David Bourget (Western Ontario)
David Chalmers (ANU, NYU)
Rafael De Clercq
Jack Alan Reynolds
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Teaching Philosophy 22 (1):53-76 (1999)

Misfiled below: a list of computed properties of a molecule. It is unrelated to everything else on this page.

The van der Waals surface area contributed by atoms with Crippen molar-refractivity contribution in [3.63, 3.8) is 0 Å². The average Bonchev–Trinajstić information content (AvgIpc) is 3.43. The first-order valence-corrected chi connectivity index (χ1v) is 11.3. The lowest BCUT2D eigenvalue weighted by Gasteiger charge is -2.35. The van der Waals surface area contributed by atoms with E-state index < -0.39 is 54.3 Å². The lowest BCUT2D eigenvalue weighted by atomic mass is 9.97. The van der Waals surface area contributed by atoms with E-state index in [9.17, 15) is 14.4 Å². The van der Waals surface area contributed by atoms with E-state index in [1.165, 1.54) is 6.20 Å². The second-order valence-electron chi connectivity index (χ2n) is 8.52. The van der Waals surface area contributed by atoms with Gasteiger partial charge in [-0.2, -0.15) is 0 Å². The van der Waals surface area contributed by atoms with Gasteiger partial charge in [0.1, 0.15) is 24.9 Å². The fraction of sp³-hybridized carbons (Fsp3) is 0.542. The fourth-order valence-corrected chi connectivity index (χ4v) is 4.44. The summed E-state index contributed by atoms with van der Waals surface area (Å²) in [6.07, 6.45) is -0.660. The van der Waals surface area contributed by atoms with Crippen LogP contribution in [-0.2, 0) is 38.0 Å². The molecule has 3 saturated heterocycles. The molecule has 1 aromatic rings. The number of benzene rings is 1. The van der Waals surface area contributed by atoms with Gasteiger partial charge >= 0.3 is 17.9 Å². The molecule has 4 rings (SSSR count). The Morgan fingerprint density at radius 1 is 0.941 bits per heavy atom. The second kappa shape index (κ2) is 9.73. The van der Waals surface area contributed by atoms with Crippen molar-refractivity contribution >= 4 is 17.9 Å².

This paper exposits and defends the ideas of Marie de Gournay , a Parisian essayist and literary critic. Reading her as an early feminist, the author argues that Gournay’s work merits far more attention than it has received, especially her arguments which track the social formation of sex, her conscious opposition to male defamation of and mistreatment of women, and her appreciation of how male misogyny reflects the social privilege of the men who advance it. Gournay’s true genius, however, lies in her argumentative method. Her goal is to get women to break the habit of deferring to men’s opinions about women and women’s experience. To do this, however, Gournay must first authorize her own arguments within a misogynist context and thus deploys the argumentative strategy of first appealing to socially sanctioned authorities to argue her points. Having framed Gournay’s work in these terms, the author considers several of Gournay’s interpretations of canonical figures, replies to contemporary critics of Gournay, and concludes by discussing the inclusion of Gournay’s work in an early modern Western philosophy course
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